Promoted for its power and strength, the Ram HD heavy-duty pickups balance style, comfort, and towing and hauling capability. Essentially a toughened-up offshoot of the Ram 1500, the Ram 2500 and Ram 3500 versions can be ordered as a stripped-down work truck, a luxury hauler, or anything in between.
A new top-rung Limited Tungsten edition joins the Ram HD lineup for the 2018 model year. A rearview camera has become standard on all models. The optional infotainment system, with 8.4-inch screen, gets some helpful upgrades in resolution, as well as operation with Apple CarPlay and Android Auto.
Eight trim levels are offered: Tradesman, SLT, Lone Star, Big Horn, Power Wagon, Laramie, Laramie Longhorn, and Limited. The new Limited Tungsten edition, with body-color running boards, is an option group. So is the Sport version. Rear-drive is standard, with four-wheel drive available.
Standard engine in Tradesman, SLT, and Lone Star/Big Horn trim is a 5.7-liter V8, developing 383 horsepower and 400 pound-feet of torque. The optional upgrade, standard in upper trim levels, is a 6.4-liter V8, rated at 410 horsepower and 429 pound-feet. Both engines mate with a 6-speed automatic transmission.
Heavy-duty pickups come in three cab configurations: two-door Regular, four-door Crew Cab, and massive Mega Cab. Regular and Crew Cab models are fitted with an 8-foot bed. A 6-foot 4-inch bed is optional for Crew Cab and standard on Mega Cab trucks.
The 6.7-liter inline six-cylinder turbodiesel engine is the best choice for towing. The diesel six makes 350 horsepower and 660 pound-feet with a 6-speed manual gearbox, or 370 hp and 800 pound-feet with a 6-speed automatic transmission.
Like other heavy-duty pickups, Rams have solid front and rear axles. Instead of the usual leaf springs, however, coil springs are installed at the rear. An air suspension is available, too.
Crash-testing by the National Highway Traffic Safety Administration gave the Ram 2500 a four-star score overall and for frontal impact, but five stars for side-impact. Ram HD trucks lack most advanced safety features, including blind-spot monitoring and automatic emergency braking.
Ram HD comes standard with an 8-foot bed, manual windows, vinyl bench seat, and easy-clean interior, with 5.7-liter V8 and 17-inch steel wheels.
SLT adds cloth upholstery, keyless entry, upgraded audio with 5.0-inch screen, chrome bumpers, heated power mirrors, and 18-inch wheels.
Lone Star and Big Horn editions feature special equipment. Laramie gets the 6.4-liter V8, leather upholstery, and upgraded audio with 8.4-inch touchscreen. Laramie Longhorn has two-tone paint and saddle-inspired leather. Limited features bountiful chrome and monochrome paint.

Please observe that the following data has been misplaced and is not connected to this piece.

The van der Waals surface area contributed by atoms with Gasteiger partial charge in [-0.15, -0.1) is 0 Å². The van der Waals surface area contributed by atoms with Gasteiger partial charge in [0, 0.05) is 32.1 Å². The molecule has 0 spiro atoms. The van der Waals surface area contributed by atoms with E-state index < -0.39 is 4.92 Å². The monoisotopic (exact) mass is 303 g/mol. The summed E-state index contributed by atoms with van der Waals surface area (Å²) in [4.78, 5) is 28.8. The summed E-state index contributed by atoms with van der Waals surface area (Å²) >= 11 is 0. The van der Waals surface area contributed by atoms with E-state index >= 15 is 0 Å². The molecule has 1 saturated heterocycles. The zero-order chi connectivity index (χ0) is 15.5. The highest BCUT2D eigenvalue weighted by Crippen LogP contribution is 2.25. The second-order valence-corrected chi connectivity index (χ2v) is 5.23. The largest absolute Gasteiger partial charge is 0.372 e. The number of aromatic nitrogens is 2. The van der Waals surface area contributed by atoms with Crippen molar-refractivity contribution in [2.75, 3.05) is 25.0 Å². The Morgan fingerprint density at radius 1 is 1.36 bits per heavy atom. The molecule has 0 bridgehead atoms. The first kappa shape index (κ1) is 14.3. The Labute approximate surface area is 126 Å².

Crew Cab Power Wagon is a special model built on Lone Star/Big Horn foundation that features 6’4″ bed, 4WD ($52,595), 6.4-liter V8 and off-road technology, including raised suspension, skid plates, 33-inch tires, winch, and locking differentials.
Inspired by big commercial trucks, the stylish Ram 2500 and 3500 are similar in appearance to the lighter-duty Ram 1500, with a taller grille and larger headlights.
Each trim level has a distinct approach to the character of big domestic heavy-duty pickups. On the work-ready Tradesman, bumpers are unpainted and wheels are steel. SLT, Lone Star, and Big Horn renditions add abundant chrome.
Available only with four-wheel drive, the Power Wagon stands apart from its mates, courtesy of a high-riding stance and running light atop the roof. A winch is integrated into the bumper.
Clean-looking and functional inside the cab, the Ram HD conveys a softer note than its rough-shod exterior suggests. Each model is comfortable and roomy up front.
Most controls sit within easy reach, on a symmetrical dashboard that’s nicely laid out. Materials range from durable plastics in Tradesman trucks to soft-touch surfaces in higher-end models. Upholstery possibilities start with vinyl in the Tradesman, escalating to various grades of cloth and leather. Semi-aniline leather in Laramie Longhorn and new Limited Tungsten versions exceeds materials used in some luxury cars.
Like most heavy-duty pickups, Ram trucks suffer from very tall step-in heights â€“ higher yet on four-wheel-drive versions.
Crew Cabs and bigger-yet Mega Cab models provide ample stretch-out room for five adults (six, with the standard front bench seat).
Any Ram HD ranks as a workhorse. Robust engines and compliant suspensions enhance hauling/towing confidence. Ram 3500 models with dual rear wheels offer greater stability when towing in crosswinds and other challenging conditions. They also offer larger tongue-weight capacities.
More than adequate for lighter loads, the 5.7-liter V8 can struggle on upgrades or when fully loaded. The 6.4-liter engine is smooth and strong, though thirsty. Diesel-engine power impresses for sheer brute force.
Helped by their rear coil springs, Ram trucks ride better than rivals, even when pulling a trailer. Compared to passenger cars or a Ram 1500, though, the less-composed ride is stiff and bouncy when empty.
The hydraulically boosted steering is light and vague. With an optional air suspension, a Ram can be lowered to ease entry and cargo-loading, or raised for additional ground clearance, a nice feature.
With abundant ground clearance and locking differentials, the Power Wagon scores for off-road tenacity, but it’s too big for narrow trails and it rides rough around town.
Like their Dodge-brand ancestors, heavy-duty Rams look the part of a potent truck and perform well, though steering/handling could be better. They’re available with a dizzying variety of options, like other full-size pickups.
Driving impressions by Andrew Ganz, The Car Connection. James M. Flammang contributed to this report.